Whereas pretty much everyone recognizes that a literature review needs to be scholarly, people often seem to get confused about whether it is the literature review itself or its source studies that have to be scholarly. Many people argue that both need to be scholarly, but I disagree: whereas the literature review itself needs to be scholarly (that is, you need to do your review with scholarly rigour), I believe it is sometimes quite appropriate to include source studies in your review that might themselves not be scholarly works. So, to directly answer your question, yes, it might sometimes be appropriate to include non-scholarly books as part of the literature that you review in a literature review.
The challenge, though, with including non-scholarly sources is that a lot of them (maybe over 80% of books and magazines, and maybe 99% of web pages, just to make up some numbers) are garbage as far as scholarly usefulness is concerned. So, if you want to include such sources, it is absolutely critical that you carefully evaluate their quality before deciding to incorporate their arguments and conclusions in your literature review. The advantage of peer-reviewed scholarly sources is that some scholars have already done that work for you. If you use practitioner sources, then you have to do that work yourself. And if you don't, then garbage in, garbage out: your resulting literature review will be just as trashy as the sources you included.
Because of this, some scholars refuse to ever include non-scholarly sources in their literature reviews and advice against doing so. However, practitioner sources can sometimes provide excellent insights and data, and are often much more up-to-date and relevant than any available scholarly source. Thus, I think it's worth the trouble. For an excellent example of a scholarly literature review that incorporates many non-scholarly sources, see Elliot, Steve. "Transdisciplinary perspectives on environmental sustainability: a resource base and framework for IT-enabled business transformation." MIS Quarterly 35.1 (2011): 197-236.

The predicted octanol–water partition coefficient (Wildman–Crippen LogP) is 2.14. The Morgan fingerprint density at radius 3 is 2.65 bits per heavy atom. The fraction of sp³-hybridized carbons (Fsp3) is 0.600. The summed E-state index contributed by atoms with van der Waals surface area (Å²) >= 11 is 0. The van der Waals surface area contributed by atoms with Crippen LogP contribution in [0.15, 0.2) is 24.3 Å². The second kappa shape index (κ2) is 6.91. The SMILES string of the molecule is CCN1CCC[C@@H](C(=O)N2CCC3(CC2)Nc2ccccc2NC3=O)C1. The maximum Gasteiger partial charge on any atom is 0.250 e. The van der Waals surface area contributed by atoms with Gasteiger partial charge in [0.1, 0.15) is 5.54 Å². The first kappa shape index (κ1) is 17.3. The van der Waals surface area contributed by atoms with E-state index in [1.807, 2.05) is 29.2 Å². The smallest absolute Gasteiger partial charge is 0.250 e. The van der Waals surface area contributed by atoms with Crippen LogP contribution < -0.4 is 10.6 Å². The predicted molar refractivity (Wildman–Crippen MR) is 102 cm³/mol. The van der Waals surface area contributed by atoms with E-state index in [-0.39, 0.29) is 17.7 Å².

For your specific situation, the books you mentioned seem to be written by respectable physicists (I don't know, though, since I'm not a physicist). If so, they should cite their sources for their claims and arguments. These sources that the books cite should be peer-reviewed. So, if you only repeat claims from these books that cite peer-reviewed sources (and in your literature review, you should cite both the book and the book's source), you should be safe. So, if you do that, then you can benefit from including in your literature review the exciting ideas of a popular book written by a serious scholar. However, if the book doesn't cite peer-reviewed sources, then you should question the reliability of its claims.
I talk about these issues in more detail in a working paper I wrote about how to build theory using literature reviews. Caveat: Some of my ideas have changed since I wrote it, but the sections on the Practical Screen and Quality Appraisal are quite relevant to the points I've raised here.